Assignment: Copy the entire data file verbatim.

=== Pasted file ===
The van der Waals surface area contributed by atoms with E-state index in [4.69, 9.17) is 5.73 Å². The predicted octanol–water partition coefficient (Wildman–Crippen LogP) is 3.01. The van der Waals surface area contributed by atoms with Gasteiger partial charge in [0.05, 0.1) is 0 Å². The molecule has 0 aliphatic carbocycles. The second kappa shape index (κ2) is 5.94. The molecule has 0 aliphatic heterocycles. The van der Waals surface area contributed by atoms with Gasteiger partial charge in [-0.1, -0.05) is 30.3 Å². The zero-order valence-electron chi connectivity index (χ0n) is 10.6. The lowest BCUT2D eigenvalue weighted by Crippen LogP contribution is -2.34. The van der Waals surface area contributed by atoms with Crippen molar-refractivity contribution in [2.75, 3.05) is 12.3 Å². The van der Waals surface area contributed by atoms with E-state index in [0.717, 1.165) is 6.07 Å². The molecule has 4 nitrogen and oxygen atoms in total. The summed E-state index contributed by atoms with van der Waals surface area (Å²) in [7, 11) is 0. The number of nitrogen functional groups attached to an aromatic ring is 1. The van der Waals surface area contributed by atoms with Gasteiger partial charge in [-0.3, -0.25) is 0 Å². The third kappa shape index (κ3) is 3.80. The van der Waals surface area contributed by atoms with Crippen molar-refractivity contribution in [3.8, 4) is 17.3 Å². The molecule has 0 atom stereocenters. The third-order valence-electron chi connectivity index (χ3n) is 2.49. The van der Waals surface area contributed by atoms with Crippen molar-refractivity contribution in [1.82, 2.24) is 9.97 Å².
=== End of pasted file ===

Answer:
The van der Waals surface area contributed by atoms with E-state index in [4.69, 9.17) is 5.73 Å². The predicted octanol–water partition coefficient (Wildman–Crippen LogP) is 3.01. The van der Waals surface area contributed by atoms with Gasteiger partial charge in [0.05, 0.1) is 0 Å². The molecule has 0 aliphatic carbocycles. The second kappa shape index (κ2) is 5.94. The molecule has 0 aliphatic heterocycles. The van der Waals surface area contributed by atoms with Gasteiger partial charge in [-0.1, -0.05) is 30.3 Å². The zero-order valence-electron chi connectivity index (χ0n) is 10.6. The lowest BCUT2D eigenvalue weighted by Crippen LogP contribution is -2.34. The van der Waals surface area contributed by atoms with Crippen molar-refractivity contribution in [2.75, 3.05) is 12.3 Å². The van der Waals surface area contributed by atoms with E-state index in [0.717, 1.165) is 6.07 Å². The molecule has 4 nitrogen and oxygen atoms in total. The summed E-state index contributed by atoms with van der Waals surface area (Å²) in [7, 11) is 0. The number of nitrogen functional groups attached to an aromatic ring is 1. The van der Waals surface area contributed by atoms with Gasteiger partial charge in [-0.3, -0.25) is 0 Å². The third kappa shape index (κ3) is 3.80. The van der Waals surface area contributed by atoms with Crippen molar-refractivity contribution in [3.8, 4) is 17.3 Å². The molecule has 0 atom stereocenters. The third-order valence-electron chi connectivity index (χ3n) is 2.49. The van der Waals surface area contributed by atoms with Crippen molar-refractivity contribution in [1.82, 2.24) is 9.97 Å².